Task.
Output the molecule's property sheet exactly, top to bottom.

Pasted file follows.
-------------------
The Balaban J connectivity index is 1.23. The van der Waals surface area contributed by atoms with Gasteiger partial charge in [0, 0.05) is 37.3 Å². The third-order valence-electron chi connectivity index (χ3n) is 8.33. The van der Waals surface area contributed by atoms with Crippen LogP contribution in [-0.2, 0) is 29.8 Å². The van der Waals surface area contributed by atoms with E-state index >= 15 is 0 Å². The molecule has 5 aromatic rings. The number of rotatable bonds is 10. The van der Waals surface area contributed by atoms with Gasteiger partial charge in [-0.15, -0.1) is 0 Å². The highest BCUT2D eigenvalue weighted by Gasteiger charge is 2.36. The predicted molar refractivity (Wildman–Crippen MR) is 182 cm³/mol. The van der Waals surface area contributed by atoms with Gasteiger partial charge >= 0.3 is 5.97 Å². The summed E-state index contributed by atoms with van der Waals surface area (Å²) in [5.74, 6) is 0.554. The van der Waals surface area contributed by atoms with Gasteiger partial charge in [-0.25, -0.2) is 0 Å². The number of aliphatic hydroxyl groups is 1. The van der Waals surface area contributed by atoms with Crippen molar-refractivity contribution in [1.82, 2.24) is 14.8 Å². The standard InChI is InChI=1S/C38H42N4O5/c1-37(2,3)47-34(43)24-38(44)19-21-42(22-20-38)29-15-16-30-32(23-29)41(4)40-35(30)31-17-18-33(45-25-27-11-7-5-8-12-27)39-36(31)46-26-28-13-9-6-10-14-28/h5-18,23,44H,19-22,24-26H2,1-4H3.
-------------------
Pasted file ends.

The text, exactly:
The Balaban J connectivity index is 1.23. The van der Waals surface area contributed by atoms with Gasteiger partial charge in [0, 0.05) is 37.3 Å². The third-order valence-electron chi connectivity index (χ3n) is 8.33. The van der Waals surface area contributed by atoms with Crippen LogP contribution in [-0.2, 0) is 29.8 Å². The van der Waals surface area contributed by atoms with E-state index >= 15 is 0 Å². The molecule has 5 aromatic rings. The number of rotatable bonds is 10. The van der Waals surface area contributed by atoms with Gasteiger partial charge in [-0.15, -0.1) is 0 Å². The highest BCUT2D eigenvalue weighted by Gasteiger charge is 2.36. The predicted molar refractivity (Wildman–Crippen MR) is 182 cm³/mol. The van der Waals surface area contributed by atoms with Gasteiger partial charge >= 0.3 is 5.97 Å². The summed E-state index contributed by atoms with van der Waals surface area (Å²) in [5.74, 6) is 0.554. The van der Waals surface area contributed by atoms with Gasteiger partial charge in [-0.25, -0.2) is 0 Å². The number of aliphatic hydroxyl groups is 1. The van der Waals surface area contributed by atoms with Crippen molar-refractivity contribution in [1.82, 2.24) is 14.8 Å². The standard InChI is InChI=1S/C38H42N4O5/c1-37(2,3)47-34(43)24-38(44)19-21-42(22-20-38)29-15-16-30-32(23-29)41(4)40-35(30)31-17-18-33(45-25-27-11-7-5-8-12-27)39-36(31)46-26-28-13-9-6-10-14-28/h5-18,23,44H,19-22,24-26H2,1-4H3.